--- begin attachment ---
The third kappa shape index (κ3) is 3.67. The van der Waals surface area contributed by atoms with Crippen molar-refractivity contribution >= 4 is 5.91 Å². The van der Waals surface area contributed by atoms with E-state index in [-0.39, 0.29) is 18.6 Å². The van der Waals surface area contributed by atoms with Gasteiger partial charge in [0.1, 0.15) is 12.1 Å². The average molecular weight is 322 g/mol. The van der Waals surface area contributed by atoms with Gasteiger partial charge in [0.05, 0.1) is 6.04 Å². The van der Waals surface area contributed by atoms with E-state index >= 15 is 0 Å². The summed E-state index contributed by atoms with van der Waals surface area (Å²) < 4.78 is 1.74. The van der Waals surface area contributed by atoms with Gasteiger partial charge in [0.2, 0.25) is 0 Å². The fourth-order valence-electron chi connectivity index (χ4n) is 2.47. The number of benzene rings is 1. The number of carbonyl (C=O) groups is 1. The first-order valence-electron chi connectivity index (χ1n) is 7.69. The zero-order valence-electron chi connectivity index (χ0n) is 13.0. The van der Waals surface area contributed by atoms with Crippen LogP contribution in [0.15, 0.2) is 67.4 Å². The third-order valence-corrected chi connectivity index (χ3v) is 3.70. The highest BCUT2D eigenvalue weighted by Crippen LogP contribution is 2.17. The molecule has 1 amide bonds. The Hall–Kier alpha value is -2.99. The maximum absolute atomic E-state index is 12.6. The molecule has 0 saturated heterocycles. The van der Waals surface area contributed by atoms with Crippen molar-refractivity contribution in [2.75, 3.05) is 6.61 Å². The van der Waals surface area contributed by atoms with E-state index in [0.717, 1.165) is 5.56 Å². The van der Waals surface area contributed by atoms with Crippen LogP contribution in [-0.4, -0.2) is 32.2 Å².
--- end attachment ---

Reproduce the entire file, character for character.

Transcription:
The third kappa shape index (κ3) is 3.67. The van der Waals surface area contributed by atoms with Crippen molar-refractivity contribution >= 4 is 5.91 Å². The van der Waals surface area contributed by atoms with E-state index in [-0.39, 0.29) is 18.6 Å². The van der Waals surface area contributed by atoms with Gasteiger partial charge in [0.1, 0.15) is 12.1 Å². The average molecular weight is 322 g/mol. The van der Waals surface area contributed by atoms with Gasteiger partial charge in [0.05, 0.1) is 6.04 Å². The van der Waals surface area contributed by atoms with E-state index >= 15 is 0 Å². The summed E-state index contributed by atoms with van der Waals surface area (Å²) < 4.78 is 1.74. The van der Waals surface area contributed by atoms with Gasteiger partial charge in [0.2, 0.25) is 0 Å². The fourth-order valence-electron chi connectivity index (χ4n) is 2.47. The number of benzene rings is 1. The number of carbonyl (C=O) groups is 1. The first-order valence-electron chi connectivity index (χ1n) is 7.69. The zero-order valence-electron chi connectivity index (χ0n) is 13.0. The van der Waals surface area contributed by atoms with Crippen LogP contribution in [0.15, 0.2) is 67.4 Å². The third-order valence-corrected chi connectivity index (χ3v) is 3.70. The highest BCUT2D eigenvalue weighted by Crippen LogP contribution is 2.17. The molecule has 1 amide bonds. The Hall–Kier alpha value is -2.99. The maximum absolute atomic E-state index is 12.6. The molecule has 0 saturated heterocycles. The van der Waals surface area contributed by atoms with Crippen molar-refractivity contribution in [2.75, 3.05) is 6.61 Å². The van der Waals surface area contributed by atoms with E-state index in [0.717, 1.165) is 5.56 Å². The van der Waals surface area contributed by atoms with Crippen LogP contribution in [-0.4, -0.2) is 32.2 Å².